Another point likely to confuse newbies is the use of the frontslash '/'instead of the backslash '' as in DOS/Windows. So c:windowssystem wouldbe /c/windows/system. Well, Linux is not going against convention here.Unix has been around a lot longer than Windows and was the standard a lotbefore Windows was. Rather, DOS took the different path, using '/' forcommand-line options and '' as the directory separator. 

To liven up matters even more, Linux also chooses to be case sensitive.What this means that the case, whether in capitals or not, of thecharacters becomes very important. So this is not the same as THIS or ThIsfor that matter. This one feature probably causes the most problems fornewbies.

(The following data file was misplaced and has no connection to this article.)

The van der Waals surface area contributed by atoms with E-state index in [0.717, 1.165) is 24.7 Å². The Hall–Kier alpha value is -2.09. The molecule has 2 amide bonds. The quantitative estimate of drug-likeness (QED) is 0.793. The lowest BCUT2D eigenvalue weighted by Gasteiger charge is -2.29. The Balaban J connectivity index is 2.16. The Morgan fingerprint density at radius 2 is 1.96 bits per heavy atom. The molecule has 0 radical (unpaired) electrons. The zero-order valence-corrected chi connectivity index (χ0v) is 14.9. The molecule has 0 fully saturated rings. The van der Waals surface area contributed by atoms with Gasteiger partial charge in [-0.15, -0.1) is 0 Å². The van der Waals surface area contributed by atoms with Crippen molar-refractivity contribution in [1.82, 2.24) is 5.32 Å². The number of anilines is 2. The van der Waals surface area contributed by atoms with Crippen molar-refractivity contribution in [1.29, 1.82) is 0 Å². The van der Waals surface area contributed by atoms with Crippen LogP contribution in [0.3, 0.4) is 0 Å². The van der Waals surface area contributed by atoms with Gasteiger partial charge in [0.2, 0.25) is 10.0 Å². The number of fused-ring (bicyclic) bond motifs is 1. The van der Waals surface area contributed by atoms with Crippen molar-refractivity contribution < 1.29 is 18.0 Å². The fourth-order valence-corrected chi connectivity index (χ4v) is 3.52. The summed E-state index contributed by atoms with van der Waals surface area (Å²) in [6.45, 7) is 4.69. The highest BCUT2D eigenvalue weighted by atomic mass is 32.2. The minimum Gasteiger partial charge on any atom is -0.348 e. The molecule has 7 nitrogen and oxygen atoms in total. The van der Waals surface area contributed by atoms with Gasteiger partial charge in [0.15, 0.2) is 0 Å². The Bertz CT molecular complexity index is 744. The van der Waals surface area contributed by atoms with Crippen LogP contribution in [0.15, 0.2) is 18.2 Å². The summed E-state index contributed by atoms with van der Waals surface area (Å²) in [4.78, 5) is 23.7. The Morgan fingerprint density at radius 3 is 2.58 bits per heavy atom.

We now move on to the layout or the directory structure of the Linuxfilesystem. Given below is the result of a 'ls -p' in the root directory. 

bin/ dev/ home/ lost+found/ proc/ sbin/ usr/boot/ etc/ lib/ mnt/ root/ tmp/ var/ 

/sbin - This directory contains all the binaries that are essential to theworking of the system. These include system administration as well asmaintenance and hardware configuration programs. Find lilo, fdisk, init,ifconfig etc here. These are the essential programs that are required byall the users. Another directory that contains system binaries is /usr/sbin. This directory contains other binaries of use to the system administrator. This is where you will find the network daemons for your system along with other binaries that only the system administrator has access to, but which arenot required for system maintenance, repair etc.